A major part of the problem, these experts say, is baby formula manufacturers’ aggressive marketing and promotional practices, which undermine breastfeeding practices for new mothers and influence their decisions to use formula. The United States takes a lax approach to formula marketing, unlike many other countries.
The formula industry “systematically undermines parents’ infant feeding decisions,” the report said, comparing the efforts to tobacco or gambling marketing.
To be sure, formula is a crucial, life-saving option for parents who are unable to breastfeed or who can’t take time off work to do so. But there are concerns that the industry is marketing it to people who don’t need it.
Infant formula makers, however, say they are providing a safe, nutritious option for babies who can’t or do not receive breast milk.
“Mothers should be encouraged and supported to breastfeed,” said a spokesperson for the Infant Nutrition Council of America, a trade group representing formula makers. “However — if breast milk is not available or not chosen — parents should have access to accurate, balanced information on all appropriate infant feeding options.”
The formula playbook
Infant formula makers’ aggressive strategies play a key role in pushing mothers to use formula.
“The failure of the United States to regulate the marketing practices of the $55 billion formula industry has meant that families in our country are not supported and protected against exploitative messaging at vulnerable times in their lives,” said Amelia Psmythe Seger, the deputy director of the U.S. Breastfeeding Committee.
The committee has called for stricter regulations, enhancing a national network of nonprofit donor milk banks and policies such as national paid family leave to improve infant nutrition security.
A spokesperson for the Infant Nutrition Council of America, the group representing formula manufacturers, said that its member companies support and promote the “aims and principles” of the WHO Code. Formula makers “have extensive internal approval and audit processes in place” to ensure their practices meet all legal, regulatory and nutritional science requirements.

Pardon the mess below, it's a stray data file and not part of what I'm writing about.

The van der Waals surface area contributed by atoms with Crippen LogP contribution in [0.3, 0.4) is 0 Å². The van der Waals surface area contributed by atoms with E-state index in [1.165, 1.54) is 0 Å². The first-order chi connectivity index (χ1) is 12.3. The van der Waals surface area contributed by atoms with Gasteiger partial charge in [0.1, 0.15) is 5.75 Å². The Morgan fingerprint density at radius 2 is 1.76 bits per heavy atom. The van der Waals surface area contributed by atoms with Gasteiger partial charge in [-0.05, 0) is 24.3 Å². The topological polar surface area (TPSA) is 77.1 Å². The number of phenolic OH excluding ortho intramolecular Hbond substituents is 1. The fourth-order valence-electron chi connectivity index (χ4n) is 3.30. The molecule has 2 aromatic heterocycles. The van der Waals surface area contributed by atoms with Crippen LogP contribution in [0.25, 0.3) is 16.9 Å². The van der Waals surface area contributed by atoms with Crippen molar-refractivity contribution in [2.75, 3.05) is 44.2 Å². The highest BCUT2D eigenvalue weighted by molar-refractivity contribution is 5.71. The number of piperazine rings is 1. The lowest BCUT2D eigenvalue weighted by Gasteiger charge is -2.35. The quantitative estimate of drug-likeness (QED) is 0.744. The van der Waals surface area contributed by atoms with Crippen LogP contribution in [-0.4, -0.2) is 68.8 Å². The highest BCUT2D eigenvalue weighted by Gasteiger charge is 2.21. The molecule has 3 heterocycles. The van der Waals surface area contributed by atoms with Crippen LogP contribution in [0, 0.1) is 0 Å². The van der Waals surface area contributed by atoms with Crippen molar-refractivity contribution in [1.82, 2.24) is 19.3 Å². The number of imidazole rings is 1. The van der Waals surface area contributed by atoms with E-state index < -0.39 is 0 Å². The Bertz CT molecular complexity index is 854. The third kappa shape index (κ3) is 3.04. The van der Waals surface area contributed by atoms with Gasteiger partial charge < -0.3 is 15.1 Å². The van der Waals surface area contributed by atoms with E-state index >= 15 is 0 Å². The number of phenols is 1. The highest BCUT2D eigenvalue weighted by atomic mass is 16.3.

Formula companies in the past have focused their efforts on getting products to new mothers while they’re still in hospitals, the crucial window for breastfeeding that determines how successful moms are once they return home.
“The linchpin of their marketing strategy is to get free samples into the hands of breastfeeding mothers,” said Melissa Bartick, an assistant professor at Harvard Medical School. “What they hope will happen is if a breastfeeding mother runs into any trouble at all she will have formula already in a bottle and ready to put in her baby’s mouth.”
This is a “vicious cycle,” she said, because the more often mothers breastfeed, the more milk they produce. “If a mom starts using formula, her body will make less milk….Before you know it her milk production will shut down and she becomes dependent on giving formula.”
More recently, digital marketing aimed directly to pregnant women online is also driving their decisions to use formula, according to an April WHO report.
Formula companies use tools like apps, online support groups or “baby clubs,” paid social media influencers and promotions to cast doubt on the benefits of breastfeeding and advantages of formula, the report found.
‘It’s very hard to be a breastfeeding mother in the United States’
The tactics are part of larger environment in the United States in which breastfeeding has become a struggle for new mothers.
Savvy marketing is, of course, not the only reason why mothers turn to formula.
Health experts say the lack of robust policies in the United States to support breastfeeding mothers contribute to this dropoff in breastfeeding rates after babies are born and disparities in breastfeeding rates across racial and economic lines.
After moms leave the hospital, it often becomes difficult to breastfeed — particularly for low-income mothers. Participants in the Special Supplemental Nutrition Program for Women, Infants, and Children (WIC) account for more than half of infant formula used in the United States.
“It’s very hard to be a breastfeeding mother in the United States,” said Bartick.